An Examination of Sea Ice Spring and Summer Retreat in the Canadian Arctic Archipelago: 1989 to 2010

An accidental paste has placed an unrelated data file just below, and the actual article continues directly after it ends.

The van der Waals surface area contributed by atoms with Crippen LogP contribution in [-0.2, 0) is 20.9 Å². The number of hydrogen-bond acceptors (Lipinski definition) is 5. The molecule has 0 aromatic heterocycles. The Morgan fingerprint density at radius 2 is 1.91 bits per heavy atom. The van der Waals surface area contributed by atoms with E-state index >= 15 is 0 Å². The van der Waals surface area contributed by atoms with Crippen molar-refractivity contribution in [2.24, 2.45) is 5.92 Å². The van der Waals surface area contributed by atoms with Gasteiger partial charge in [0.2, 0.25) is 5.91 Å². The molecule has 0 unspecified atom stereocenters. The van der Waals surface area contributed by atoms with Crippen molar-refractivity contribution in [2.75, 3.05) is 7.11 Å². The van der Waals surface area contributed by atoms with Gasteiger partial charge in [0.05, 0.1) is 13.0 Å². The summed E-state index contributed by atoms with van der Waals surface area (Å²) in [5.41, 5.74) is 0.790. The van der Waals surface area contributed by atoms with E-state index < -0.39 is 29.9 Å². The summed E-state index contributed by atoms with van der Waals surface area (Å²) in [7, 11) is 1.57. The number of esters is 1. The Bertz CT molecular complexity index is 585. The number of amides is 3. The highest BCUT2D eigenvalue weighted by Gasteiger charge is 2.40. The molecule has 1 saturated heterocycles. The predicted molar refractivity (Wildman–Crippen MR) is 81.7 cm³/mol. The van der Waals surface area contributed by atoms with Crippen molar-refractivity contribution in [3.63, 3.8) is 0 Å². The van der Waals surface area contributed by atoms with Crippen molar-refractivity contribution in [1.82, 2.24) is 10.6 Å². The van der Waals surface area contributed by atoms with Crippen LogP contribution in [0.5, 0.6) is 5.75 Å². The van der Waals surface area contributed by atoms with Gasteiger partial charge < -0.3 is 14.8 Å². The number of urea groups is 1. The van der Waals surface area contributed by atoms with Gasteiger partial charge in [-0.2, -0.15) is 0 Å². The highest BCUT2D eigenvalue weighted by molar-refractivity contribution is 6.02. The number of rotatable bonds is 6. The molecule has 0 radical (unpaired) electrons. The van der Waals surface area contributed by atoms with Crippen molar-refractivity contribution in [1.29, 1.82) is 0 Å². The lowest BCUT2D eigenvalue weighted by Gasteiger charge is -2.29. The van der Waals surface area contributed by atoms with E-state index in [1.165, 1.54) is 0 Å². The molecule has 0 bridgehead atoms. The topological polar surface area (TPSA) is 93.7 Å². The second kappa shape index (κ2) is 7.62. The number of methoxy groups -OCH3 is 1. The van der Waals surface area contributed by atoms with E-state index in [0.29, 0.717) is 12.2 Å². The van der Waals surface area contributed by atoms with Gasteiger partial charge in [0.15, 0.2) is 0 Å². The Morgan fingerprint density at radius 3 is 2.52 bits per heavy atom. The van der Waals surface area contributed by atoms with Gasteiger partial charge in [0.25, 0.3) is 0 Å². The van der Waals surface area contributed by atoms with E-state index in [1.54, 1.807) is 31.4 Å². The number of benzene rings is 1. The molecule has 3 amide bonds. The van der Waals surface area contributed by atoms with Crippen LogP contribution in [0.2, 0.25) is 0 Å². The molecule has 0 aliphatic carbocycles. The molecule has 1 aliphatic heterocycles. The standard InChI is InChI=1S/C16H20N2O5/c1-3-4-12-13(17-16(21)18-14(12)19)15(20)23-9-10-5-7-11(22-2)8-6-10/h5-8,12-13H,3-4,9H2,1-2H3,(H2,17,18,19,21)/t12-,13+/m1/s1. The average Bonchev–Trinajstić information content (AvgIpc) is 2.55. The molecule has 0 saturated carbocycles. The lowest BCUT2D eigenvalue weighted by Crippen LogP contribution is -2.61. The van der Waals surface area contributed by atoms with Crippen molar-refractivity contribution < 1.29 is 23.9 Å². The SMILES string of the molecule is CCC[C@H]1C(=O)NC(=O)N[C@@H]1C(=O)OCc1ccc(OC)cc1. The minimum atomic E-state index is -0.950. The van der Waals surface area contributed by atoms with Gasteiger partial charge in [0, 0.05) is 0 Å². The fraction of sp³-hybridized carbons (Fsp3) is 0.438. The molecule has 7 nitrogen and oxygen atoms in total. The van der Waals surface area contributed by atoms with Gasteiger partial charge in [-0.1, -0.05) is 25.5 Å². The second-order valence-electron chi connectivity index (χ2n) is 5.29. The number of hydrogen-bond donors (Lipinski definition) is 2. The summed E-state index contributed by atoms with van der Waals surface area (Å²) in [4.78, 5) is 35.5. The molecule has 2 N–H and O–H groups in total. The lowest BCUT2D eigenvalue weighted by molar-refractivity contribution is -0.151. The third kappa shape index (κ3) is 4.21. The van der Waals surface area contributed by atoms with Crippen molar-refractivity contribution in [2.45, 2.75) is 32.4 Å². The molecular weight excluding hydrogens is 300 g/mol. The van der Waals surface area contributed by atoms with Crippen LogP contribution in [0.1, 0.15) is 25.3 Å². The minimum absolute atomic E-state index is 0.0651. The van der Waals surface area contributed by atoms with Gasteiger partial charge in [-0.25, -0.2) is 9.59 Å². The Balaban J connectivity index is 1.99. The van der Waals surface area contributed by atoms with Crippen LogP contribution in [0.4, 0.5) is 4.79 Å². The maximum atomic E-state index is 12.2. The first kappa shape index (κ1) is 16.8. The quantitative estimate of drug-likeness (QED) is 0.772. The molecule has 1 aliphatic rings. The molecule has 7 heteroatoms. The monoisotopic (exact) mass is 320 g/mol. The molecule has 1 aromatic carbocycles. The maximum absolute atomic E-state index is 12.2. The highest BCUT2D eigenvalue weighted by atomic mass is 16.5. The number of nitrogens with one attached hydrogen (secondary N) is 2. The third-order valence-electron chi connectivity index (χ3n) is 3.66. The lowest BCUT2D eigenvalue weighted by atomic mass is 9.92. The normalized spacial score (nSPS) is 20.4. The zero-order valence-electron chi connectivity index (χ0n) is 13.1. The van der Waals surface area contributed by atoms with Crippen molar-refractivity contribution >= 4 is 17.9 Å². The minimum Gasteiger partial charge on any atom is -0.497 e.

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The sea ice extent change and variability of the Canadian Arctic Archipelago (CAA) are quite different compared to the Arctic as a whole due to its unique geographic settings. In this thesis, the sea ice retreat processes, the connection with other Arctic regions, and the linkages to the surface radiation flux in the CAA are examined. The sea ice retreat processes in the CAA follow a four-phase process: a slow ice melt phase that usually lasts until early June (phase 1); a quick melt phase with large daily sea ice extent change which lasts close to half-a-month (phase 2); a slow melt phase that looks like slow sea ice melt or even a small ice increase that lasts another half-a-month (phase 3); and a steady ice decrease phase (phase 4). With the help of Moderate-Resolution Imaging Spectroradiometer (MODIS) data, it is identified that the quick melt in phase 2 is actually melt ponding, with melt ponds being falsely identified as open water by passive microwave. A simplified data assimilation method is then developed to improve the passive microwave sea ice concentration estimation by fusion with MODIS ice surface temperature data. The ice concentration from the analysis is found to improve the original passive microwave sea ice concentration estimation, with the largest improvements during sea ice melt. The sea ice retreat patterns in the CAA region are correlated with the sea ice retreat patterns in other regions of the Arctic. A decision tree classifier is designed to segment the sea ice retreat patterns in the CAA into several classes and classification maps are generated. These maps are effective in identifying the geographic locations that have large changes in the sea ice retreat patterns through the years. The daily progressions of the surface radiation components are described in detail. Due to the lack of multiple reflection, the percentage of shortwave radiation at the top of atmosphere that reaches the surface is influenced by the form of melt ponds over ice surface. The roles that each surface radiation component plays in forcing sea ice retreat are different in different years.